10 Things We Learned at Northside Festival
This past weekend, all of Williamsburg's top venues banded together for a celebration of great indie music with the Northside Festival. From the riverside clubs to Metropolitan Avenue, fans from all over flocked to hear some of their favorites and discover some new ones. We cruised from place to place over the four-day festival and found some excellent sights and sounds coming from the north shore.
1. Rapper Will Sheridan owned at Sugarland: Former college basketball player Will Sheridan began his career in music in 2010 with his debut EP Ngoma and he's now a force to be reckoned with two years later as we await the arrival of his debut album. At his performance at Sugarland on Saturday night, the openly gay rapper whipped the whole club into a frenzy with a show that ended with the crowd joining him the stage for a show-stopping finale.
2. Who knew that Bar Matchless is also a nice place for brunch?: Bar Matchless is known for its dark and gritty interiors, two-for-one Tuesday drink specials and great punk rock shows. What was most interesting about the spot this past Saturday, where bands like Magnetic Island and Gold Streets performed, is how different the vibe is during daylight hours. While bands played in its back room performance space, visitors lounged on the outdoor patio while watching the bands and having brunch while the indoor area gleamed of sunlight with Ready to Die by Notorious B.I.G. playing on the speakers. Many of the bar's patrons may go there to grab a cold one and listen to some garage rock vinyl at night, but stopping by Matchless around noon the day after can be just as appealing.
3. Kid Sister's penchant for Mary J. Blige fashion sense: When Kid Sister took the stage at Sugarland for a midnight set, the Chicago MC sported a red football jersey, sunglasses and black cap for her performance looking like Mary J. Blige in her "Real Love" video. She took over for Will Sheridan who had all ready riled the crowd into full fledged party mode for a great end to Saturday night's slate of shows.
4. Some of our favorite acts of the '90s are still great in 2012: Over the course of the weekend, we saw GZA, Kool Keith (both solo and with Ultramagnetic MCs) and the recently revived Olivia Tremor Control. All had the crowds rabid as if it were still 1997 all over again.
5. Field Mouse are one of Brooklyn's best kept secrets: From the second the band launched into their first song at Spike Hill, it was clear that Field Mouse had more spring in their step than most other dream-pop rockers on the scene. Lead singer Rachel Browne's vocal melodies were pitch perfect while guitarist Andrew Furtal's tremolo arm made his fretwork sound like a wash of sound over the extremely tight rhythm section. Browne also has a pretty sweet tattoo based on a drawing her father made (pictured). When asked if she got anything good for her Dad for Father's Day she answered "I hung out with my Dad" she said. "That was my present."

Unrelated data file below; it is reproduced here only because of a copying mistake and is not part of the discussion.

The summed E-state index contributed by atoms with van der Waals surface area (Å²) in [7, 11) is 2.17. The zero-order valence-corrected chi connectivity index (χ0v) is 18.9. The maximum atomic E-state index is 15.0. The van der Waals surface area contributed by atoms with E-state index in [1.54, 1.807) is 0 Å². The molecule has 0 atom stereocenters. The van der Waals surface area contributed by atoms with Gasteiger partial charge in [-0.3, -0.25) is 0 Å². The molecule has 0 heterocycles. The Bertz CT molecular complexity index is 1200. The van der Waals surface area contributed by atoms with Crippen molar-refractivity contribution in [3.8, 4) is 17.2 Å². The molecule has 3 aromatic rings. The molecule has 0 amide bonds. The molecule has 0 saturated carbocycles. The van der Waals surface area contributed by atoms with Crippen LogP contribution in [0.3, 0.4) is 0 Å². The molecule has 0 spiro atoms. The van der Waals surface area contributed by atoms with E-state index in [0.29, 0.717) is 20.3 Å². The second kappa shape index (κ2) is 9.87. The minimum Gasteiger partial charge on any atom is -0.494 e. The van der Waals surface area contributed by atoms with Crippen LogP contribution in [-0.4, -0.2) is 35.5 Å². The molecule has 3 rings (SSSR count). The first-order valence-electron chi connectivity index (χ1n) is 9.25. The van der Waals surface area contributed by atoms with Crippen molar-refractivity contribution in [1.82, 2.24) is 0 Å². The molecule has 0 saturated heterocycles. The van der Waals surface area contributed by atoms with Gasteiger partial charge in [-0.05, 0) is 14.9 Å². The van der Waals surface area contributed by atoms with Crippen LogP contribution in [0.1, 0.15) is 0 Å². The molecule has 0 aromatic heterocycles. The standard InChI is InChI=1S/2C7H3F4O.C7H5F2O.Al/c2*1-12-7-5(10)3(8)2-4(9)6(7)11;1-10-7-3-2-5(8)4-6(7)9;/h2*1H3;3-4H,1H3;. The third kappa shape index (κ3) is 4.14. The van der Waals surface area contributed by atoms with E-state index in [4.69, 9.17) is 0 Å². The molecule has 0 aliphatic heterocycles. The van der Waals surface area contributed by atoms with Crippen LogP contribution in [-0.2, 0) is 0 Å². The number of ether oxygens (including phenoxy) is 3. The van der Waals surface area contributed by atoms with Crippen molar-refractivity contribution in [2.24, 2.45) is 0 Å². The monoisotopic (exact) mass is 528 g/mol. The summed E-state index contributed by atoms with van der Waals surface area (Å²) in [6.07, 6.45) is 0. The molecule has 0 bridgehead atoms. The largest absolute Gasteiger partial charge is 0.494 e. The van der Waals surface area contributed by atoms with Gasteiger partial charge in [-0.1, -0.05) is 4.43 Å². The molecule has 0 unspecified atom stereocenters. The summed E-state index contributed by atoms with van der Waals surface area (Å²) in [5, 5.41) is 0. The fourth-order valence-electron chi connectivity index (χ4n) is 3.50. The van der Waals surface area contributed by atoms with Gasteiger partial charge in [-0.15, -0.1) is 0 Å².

6. Glasslands' flowery decor: Glasslands, which stands at the top of Northside on Kent Avenue, has a visually entrancing setup. Aside from its Warhol-esque projections that shine over the bands, the backdrop of the stage is fitted with a flowery installation that wafts throughout like a cloud. Best viewed from the venue's balcony.
7. Mas Ysa's on-stage rituals: Thomas Arsenault ,who now goes by the moniker Mas Ysa, makes highly improvisational electronic music. While his songs have the insular quality to bedroom-pop artists, his layering of sounds sounded right at home on a sunny Saturday afternoon at McCarren Park, where the musician played a range of styles that varied from calm, synth-based crooners to expansive Balearic-beat bouncers. On stage, Arsenault (who shares an apartment with Light Asylum keyboardist Bruno Coviello) typically has a selection of four beverages; a can of beer, a bottle of whiskey, a glass of wine and a cup of water, which he says he keeps on hand because he's not sure which he'll be in the mood for. For this particular performance he kept it simple, sticking with a bottle of rosé which he casually swigged from as he played.
8. North 6th is a the ultimate Brooklyn hotbed for great music: North 6th has a lot to offer. Aside from it having Academy Annex, one of Brooklyn's best record shops, it also has three venues all within a block of each other — Cameo Gallery, Public Assembly and Music Hall of Williamsburg — to form a trifecta for music lovers looking to make the most of their night out on the northside of the borough.
9. PopGun puts on some great parties: At PopGun's Lazerpop showcase Friday night at Glasslands, Pictureplane, Teengirl Fantasy and Hooray for Earth all put on DJ sets that packed out the venue with music fans eager to get their weekend started right. That was merely one of five sets of parties the booking company hosted over the course of the festival which kept bodies shaking all across Kent Avenue.
10. Bowling can really rock after all: The phrase "Rock & Bowl" has been around for some time but it usually entails a lot of tacky dark lights shining on neon bowling pins. Venues Brooklyn Bowl and The Gutter actually live up to the tag, where at both spots, visitors can knock down some pins while watching their favorite bands play.
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